Red Dust  By  Michael  A.  Kechula   The priest sensed a profound change of atmosphere the moment someone entered the darkened confessional. Gripping his pectoral cross, he blessed himself, and mumbled prayers of protection in Latin. He’d encountered dreadful phenomena during his forty years as a missionary in the Haitian jungle, but none darker than this. Opening the sliding panel to expose the metal grill that separated their faces, he noticed a peculiar odour. The stink of Hell, he thought, blessing himself again. Another dark entity sent to harass me. He quickly unscrewed the top on a small bottle of holy water. “Why are you here?” he asked. “I’m so happy, I could burst,” said a woman’s voice. “I just wanted to tell somebody.” “This is not a place of levity. This is a confessional. A place where evil is purged.” “I thought priests were bound to listen to anybody in a confessional, no matter what they had to say.” “You heard wrong. Tell me what you have to say. Make it quick.” “Suppose I buy your time. Say, five minutes worth. For that, I’ll put $1,000 in the poor box before I leave.” “Don’t bother to lie. Evil can do nothing good.” “Evil is good fun,” she said. “More than you could ever imagine.” “Your mind is foul.” “How true. Do you know what I am?” “Vampire.” “Verrry good. How did you know?” “I can smell it on you.” “Ah. A holy man who can discern essences. Let me ask you, Holy Man, have you ever bitten into a neck and drunk your fill?” “It’s a stupid question,” he said. “Hardly. It’s a life-changing experience. It’s so erotically satisfying, nothing else approaches it. You may be celibate, but I’ll bet you deeply crave erotic adventures.” “We’re not here to talk about me. Get to the point.” “I just wanted to tell you how happy I am. I can barely contain myself.” “How many victims fell into your clutches tonight?” he asked. “Fifteen. Five an hour. I’ve achieved a record. I know the Master will richly reward me for being so wickedly industrious. Would you like to be the sixteenth?”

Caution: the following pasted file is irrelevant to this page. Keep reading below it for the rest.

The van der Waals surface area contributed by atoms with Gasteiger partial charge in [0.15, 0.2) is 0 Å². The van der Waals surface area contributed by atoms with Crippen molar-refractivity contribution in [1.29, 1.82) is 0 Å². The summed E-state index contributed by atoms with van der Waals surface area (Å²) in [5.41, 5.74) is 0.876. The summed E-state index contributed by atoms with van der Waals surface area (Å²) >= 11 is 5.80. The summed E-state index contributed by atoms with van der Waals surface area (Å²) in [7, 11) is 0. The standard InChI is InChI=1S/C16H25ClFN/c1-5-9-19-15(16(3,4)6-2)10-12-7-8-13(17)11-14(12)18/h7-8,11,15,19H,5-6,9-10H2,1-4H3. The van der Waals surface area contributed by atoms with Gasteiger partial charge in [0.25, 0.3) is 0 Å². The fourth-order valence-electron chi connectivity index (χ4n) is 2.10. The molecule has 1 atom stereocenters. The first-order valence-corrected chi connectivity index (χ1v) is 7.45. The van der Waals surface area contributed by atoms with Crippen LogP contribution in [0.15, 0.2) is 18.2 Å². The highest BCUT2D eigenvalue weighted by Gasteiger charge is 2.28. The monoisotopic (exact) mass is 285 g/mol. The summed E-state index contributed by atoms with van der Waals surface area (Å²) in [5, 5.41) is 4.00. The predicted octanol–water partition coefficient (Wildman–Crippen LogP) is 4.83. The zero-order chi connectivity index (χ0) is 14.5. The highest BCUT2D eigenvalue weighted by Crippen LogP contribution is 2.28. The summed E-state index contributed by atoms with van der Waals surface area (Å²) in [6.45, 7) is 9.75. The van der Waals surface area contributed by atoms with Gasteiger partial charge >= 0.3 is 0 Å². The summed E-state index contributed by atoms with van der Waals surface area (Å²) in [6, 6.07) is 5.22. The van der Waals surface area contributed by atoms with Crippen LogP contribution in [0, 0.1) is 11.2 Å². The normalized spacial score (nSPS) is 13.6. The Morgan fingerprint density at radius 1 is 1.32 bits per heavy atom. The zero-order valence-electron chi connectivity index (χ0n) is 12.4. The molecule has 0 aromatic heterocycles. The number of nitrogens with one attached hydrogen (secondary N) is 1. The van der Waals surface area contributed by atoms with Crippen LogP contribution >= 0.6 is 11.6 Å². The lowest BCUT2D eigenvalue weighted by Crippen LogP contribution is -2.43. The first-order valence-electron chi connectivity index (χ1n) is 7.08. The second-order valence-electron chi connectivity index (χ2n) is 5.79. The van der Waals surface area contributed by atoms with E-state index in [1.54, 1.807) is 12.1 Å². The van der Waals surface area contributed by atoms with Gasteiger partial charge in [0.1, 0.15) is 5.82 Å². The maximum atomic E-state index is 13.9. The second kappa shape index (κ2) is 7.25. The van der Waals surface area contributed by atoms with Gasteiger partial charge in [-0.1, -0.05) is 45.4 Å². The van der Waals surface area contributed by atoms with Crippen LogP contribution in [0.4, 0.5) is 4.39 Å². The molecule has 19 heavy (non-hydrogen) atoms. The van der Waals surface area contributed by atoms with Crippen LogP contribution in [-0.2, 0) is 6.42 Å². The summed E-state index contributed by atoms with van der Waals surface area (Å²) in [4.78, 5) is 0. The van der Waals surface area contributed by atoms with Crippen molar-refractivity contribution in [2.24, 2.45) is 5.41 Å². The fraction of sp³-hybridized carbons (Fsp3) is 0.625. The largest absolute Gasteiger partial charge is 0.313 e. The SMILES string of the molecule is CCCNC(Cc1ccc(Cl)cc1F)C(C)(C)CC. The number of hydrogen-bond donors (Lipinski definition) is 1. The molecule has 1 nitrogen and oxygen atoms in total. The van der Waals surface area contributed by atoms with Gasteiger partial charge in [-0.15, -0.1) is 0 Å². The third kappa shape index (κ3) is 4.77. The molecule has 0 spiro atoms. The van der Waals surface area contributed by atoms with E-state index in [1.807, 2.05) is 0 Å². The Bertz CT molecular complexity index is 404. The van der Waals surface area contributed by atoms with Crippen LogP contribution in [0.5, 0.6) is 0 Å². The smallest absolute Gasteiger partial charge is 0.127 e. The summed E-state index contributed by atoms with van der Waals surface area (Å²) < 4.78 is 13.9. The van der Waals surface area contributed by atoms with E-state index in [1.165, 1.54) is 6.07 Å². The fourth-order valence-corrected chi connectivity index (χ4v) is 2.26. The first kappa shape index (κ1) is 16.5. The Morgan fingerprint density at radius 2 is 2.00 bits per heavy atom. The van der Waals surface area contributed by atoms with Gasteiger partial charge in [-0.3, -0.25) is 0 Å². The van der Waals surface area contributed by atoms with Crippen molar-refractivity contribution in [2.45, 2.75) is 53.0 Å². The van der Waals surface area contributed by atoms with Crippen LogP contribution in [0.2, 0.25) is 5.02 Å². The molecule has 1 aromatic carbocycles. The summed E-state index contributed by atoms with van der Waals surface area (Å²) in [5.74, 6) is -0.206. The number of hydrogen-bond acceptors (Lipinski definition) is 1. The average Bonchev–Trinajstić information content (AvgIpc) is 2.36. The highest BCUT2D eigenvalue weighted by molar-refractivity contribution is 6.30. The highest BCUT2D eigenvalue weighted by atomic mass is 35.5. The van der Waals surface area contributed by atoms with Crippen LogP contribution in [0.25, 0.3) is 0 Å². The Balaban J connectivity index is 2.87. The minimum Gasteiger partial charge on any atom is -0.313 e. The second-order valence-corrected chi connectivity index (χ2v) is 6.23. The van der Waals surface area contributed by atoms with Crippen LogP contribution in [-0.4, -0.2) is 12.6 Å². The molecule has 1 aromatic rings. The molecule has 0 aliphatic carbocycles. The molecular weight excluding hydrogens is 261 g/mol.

Torch Songs  In  Purgatory  By  Christine  Morgan   Night after night. Show after show. All the same. Always the same. Blurring into one another. Indistinguishable. The music, the stage, the darkened lounge beyond the spill of the lights, the waiters and waitresses circling, the cigarette girls plying their trade with their short skirts twitching and sleek caps of hair shining. The audience, at the tables, in the shadows, beneath the floating haze, were shapes with familiar faces in the smoky gloom. Men, with glittering eyes reflecting the glow of their expensive cigars. Women, sparkling with jewels. Always the same. This night, however … this night seemed different. Felt different. That, she thought, was strange. Disquieting. Unsettling. It was supposed to be the same. Night after night. Show after show. No surprises. Even the occasional raid, shootout or fight was to be expected. Part of the routine. Part of the smooth machinery that was the Chateau Marmont. Tonight, though? Different. Strange. Disquieting. Unsettling. Still, the show must go on. And so must she. Conversations quelled at a brassy flourish from the band. “And now, ladies and gentlemen, for your listening pleasure, the Velvet Lounge is proud to present our own Nightlark, Cinnamon LaRue!” Applause. The opening strains of her next number, pulsing through the room, slow and insinuating. She moved out across the stage in a smooth, rolling glide of a stride. Black heels. Black gloves. Black dress. The long sweep of her trademark cinnamon-coloured hair. Out of the corner of her eye, she saw what she suspected might be the source of the unsettling disquiet. At Benny’s table. The best table in the room. The table. Ice buckets and champagne, lush red velvet chairs. Its own dedicated waitress, a prestigious honour hotly competed for by the girls who worked the lounge. Where Benny only invited the rich and famous, the beautiful, the notorious to join him. That man … She hadn’t gotten a very good look at him during her previous number. Didn’t think she knew him, though something about him did seem familiar in a passing, eerie way. Wealthy, certainly. Important, influential. A gangster, perhaps. Visiting from out of town. Vegas, Chicago, New York. Dressed to the nines, she could tell that much even from here. And watching her. Of course he was watching her; everyone in the audience was. After all, she was the one on stage. She was the star, she was the Nightlark, she was Cinnamon LaRue. Something about the way he watched her, though … “Here in the night… here in the city…” she sang, her voice rich and throaty, rolling like her hips, pulsing like the melody. “A million souls go by. Some seek the light … some have no pity… and some just wait to die.” The way he was looking at her, that man on Benny’s left… Not quite the way she was used to having the men here in the Velvet Lounge looking at her. Not lechery, not lust … not entirely, at least; there might’ve been elements of those as well. But this was something else.